Jones, John William (September 25, 1836-1909), was a Confederate Chaplain during the Civil War, serving in Robert E. Lee's Army of Northern Virginia. He was instrumental in the numerous revivals that swept through troops, resulting in over 100,000 conversions. Chaplain J. William Jones had been ordained a Baptist missionary and was preparing to leave for China when the war broke out. He enlisted as a private in the Confederate Army and within a year began serving as a chaplain. His reports of the ongoing revival that he had witnessed among the Confederate troops are recorded in his work, Christ in the Camp, published in 1887:

Any history of this army which omits an account of the wonderful influence of religion upon it - which fails to tell
how the courage, discipline, and morale was influenced by the humble piety and evangelical zeal of many of its officers
and men - would be incomplete and unsatisfactory.

It is believed that no army in the world's history ever had in it so much of genuine, devout piety, so much of active
work for Christ, as the Army of Northern Virginia, under the command of our noble Christian leader.

On the bloody campaign from the Rapidan to Cold Harbor in 1864, when the army was constantly in the trenches
or on the march, and fought almost daily, Bryan's Georgia Brigade had a season of comparative repose, while held in
reserve, when they had from three to five [religious] meetings a day, which resulted in about fifty professions of
conversions, most of whom...[were] baptized in a pond which was exposed to the enemy's fire, and where several men
were wounded while the ordinance was being administered.

Chaplain Jones wrote of a Captain in the Georgia Brigade who was converted at one of the prayer meetings. The Captain professed publicly:

Men, I have led you into many a battle....Alas! I have (also) led you into all manner of wickedness and vice....I
have enlisted under the banner of the Cross, and mean, by God's help, to prove a faithful soldier of Jesus....I call upon
you, my brave boys, to follow me, as I shall try to follow "the Captain of our salvation."

Chaplain Jones records that one evening General Stonewall Jackson had discussed strategies with his generals. As they left the meeting, A.P. Hill remarked to Richard Ewell, "Well, I suppose Jackson wants time to pray over it." Later Richard Ewell found General Jackson on his knees fervently praying for guidance, and exclaimed, "If that is religion, I must have it."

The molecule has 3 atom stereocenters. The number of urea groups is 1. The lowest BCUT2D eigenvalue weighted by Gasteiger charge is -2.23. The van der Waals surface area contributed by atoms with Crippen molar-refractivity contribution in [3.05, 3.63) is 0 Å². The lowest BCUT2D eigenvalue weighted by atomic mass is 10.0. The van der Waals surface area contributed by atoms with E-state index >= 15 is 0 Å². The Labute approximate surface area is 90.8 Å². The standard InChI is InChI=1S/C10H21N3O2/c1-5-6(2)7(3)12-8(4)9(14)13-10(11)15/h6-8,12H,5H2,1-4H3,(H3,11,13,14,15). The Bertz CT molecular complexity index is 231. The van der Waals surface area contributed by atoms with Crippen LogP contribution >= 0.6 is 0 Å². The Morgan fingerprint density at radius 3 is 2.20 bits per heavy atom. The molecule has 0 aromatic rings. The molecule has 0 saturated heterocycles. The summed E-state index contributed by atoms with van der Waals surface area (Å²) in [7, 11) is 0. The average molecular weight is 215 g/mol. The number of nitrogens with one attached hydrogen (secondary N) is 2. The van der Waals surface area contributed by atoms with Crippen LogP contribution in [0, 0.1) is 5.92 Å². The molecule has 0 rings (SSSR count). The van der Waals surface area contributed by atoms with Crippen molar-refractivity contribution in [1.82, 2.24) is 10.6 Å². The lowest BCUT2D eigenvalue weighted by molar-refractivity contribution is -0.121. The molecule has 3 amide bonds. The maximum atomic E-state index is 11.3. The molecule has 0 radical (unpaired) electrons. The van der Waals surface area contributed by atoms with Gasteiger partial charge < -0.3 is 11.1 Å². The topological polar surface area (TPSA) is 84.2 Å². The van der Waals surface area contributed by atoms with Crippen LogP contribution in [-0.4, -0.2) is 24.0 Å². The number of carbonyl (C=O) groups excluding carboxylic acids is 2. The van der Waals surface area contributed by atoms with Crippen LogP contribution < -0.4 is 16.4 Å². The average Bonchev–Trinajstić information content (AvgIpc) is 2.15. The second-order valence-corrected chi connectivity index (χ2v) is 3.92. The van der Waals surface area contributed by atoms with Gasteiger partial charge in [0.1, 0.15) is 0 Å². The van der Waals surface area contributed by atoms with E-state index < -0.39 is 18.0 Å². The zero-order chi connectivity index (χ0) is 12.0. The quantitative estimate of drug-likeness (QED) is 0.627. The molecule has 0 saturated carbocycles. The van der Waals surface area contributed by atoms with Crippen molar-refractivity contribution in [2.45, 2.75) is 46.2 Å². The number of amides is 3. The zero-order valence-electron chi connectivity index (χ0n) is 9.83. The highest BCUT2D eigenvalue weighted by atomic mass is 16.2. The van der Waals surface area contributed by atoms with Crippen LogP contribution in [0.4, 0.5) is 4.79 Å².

August 21, 1863, had been declared a Day of Fasting, Humiliation and Prayer for the South. Chaplain J. William Jones took note of the response:

I can never forget the effect produced by the reading of this order....A precious revival was already in progress
in many of the commands....The work of grace among the troops widened and deepened and went gloriously on until over
fifteen thousand of the soldiers of Lee's army professed repentance toward God and faith in Jesus Christ as a personal
Saviour.

Chaplain J. William Jones had visited General Robert E. Lee's tent, along with Chaplain B.T. Lacey, who was Stonewall Jackson's Chaplain. They told the General that he was being prayed for by all the chaplains. As Jones recorded, tears came to General Lee's eyes as he said:

Please thank them for that, sir - I warmly appreciate it. And I can only say that I am nothing but a poor sinner,
trusting in Christ alone for salvation, and need all of the prayers they can offer me.

After the war, Robert E. Lee accepted the invitation to serve as the President of Washington College. In 1869, he invited his former chaplain, John William Jones, to address the student body. Afterward he said:

Our great want is a revival which shall bring these young men to Christ. We poor sinners need to come back
from our wanderings to seek pardon through the all-sufficient merits of our Redeemer. And we need to pray earnestly for
the power of the Holy Spirit to give us a precious revival in our hearts and among the unconverted.